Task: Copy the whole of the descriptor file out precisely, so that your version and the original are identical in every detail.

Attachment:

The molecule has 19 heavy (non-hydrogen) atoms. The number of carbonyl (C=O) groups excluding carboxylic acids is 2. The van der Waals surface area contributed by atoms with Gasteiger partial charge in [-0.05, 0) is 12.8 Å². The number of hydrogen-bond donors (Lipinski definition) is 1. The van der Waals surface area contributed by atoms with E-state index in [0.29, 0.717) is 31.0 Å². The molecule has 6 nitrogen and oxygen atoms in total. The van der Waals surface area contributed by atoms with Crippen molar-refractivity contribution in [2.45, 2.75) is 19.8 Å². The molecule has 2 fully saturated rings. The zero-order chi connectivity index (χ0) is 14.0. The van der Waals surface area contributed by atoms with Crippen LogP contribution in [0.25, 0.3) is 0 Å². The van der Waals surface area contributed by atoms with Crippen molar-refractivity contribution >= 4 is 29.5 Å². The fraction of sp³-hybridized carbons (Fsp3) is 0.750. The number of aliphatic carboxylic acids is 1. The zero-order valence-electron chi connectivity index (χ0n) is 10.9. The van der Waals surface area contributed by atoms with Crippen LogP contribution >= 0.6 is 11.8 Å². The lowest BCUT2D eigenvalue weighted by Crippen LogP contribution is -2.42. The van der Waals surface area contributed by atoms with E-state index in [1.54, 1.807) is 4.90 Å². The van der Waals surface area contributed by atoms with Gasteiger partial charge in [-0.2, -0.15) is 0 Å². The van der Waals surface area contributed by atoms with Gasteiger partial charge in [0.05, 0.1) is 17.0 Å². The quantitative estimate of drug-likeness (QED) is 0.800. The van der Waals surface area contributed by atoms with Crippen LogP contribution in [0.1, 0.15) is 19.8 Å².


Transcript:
The molecule has 19 heavy (non-hydrogen) atoms. The number of carbonyl (C=O) groups excluding carboxylic acids is 2. The van der Waals surface area contributed by atoms with Gasteiger partial charge in [-0.05, 0) is 12.8 Å². The number of hydrogen-bond donors (Lipinski definition) is 1. The van der Waals surface area contributed by atoms with E-state index in [0.29, 0.717) is 31.0 Å². The molecule has 6 nitrogen and oxygen atoms in total. The van der Waals surface area contributed by atoms with Crippen molar-refractivity contribution in [2.45, 2.75) is 19.8 Å². The molecule has 2 fully saturated rings. The zero-order chi connectivity index (χ0) is 14.0. The van der Waals surface area contributed by atoms with Crippen LogP contribution in [0.25, 0.3) is 0 Å². The van der Waals surface area contributed by atoms with Crippen molar-refractivity contribution >= 4 is 29.5 Å². The fraction of sp³-hybridized carbons (Fsp3) is 0.750. The number of aliphatic carboxylic acids is 1. The zero-order valence-electron chi connectivity index (χ0n) is 10.9. The van der Waals surface area contributed by atoms with Crippen LogP contribution >= 0.6 is 11.8 Å². The lowest BCUT2D eigenvalue weighted by Crippen LogP contribution is -2.42. The van der Waals surface area contributed by atoms with E-state index in [1.54, 1.807) is 4.90 Å². The van der Waals surface area contributed by atoms with Gasteiger partial charge in [-0.2, -0.15) is 0 Å². The van der Waals surface area contributed by atoms with Gasteiger partial charge in [0.05, 0.1) is 17.0 Å². The quantitative estimate of drug-likeness (QED) is 0.800. The van der Waals surface area contributed by atoms with Crippen LogP contribution in [0.1, 0.15) is 19.8 Å².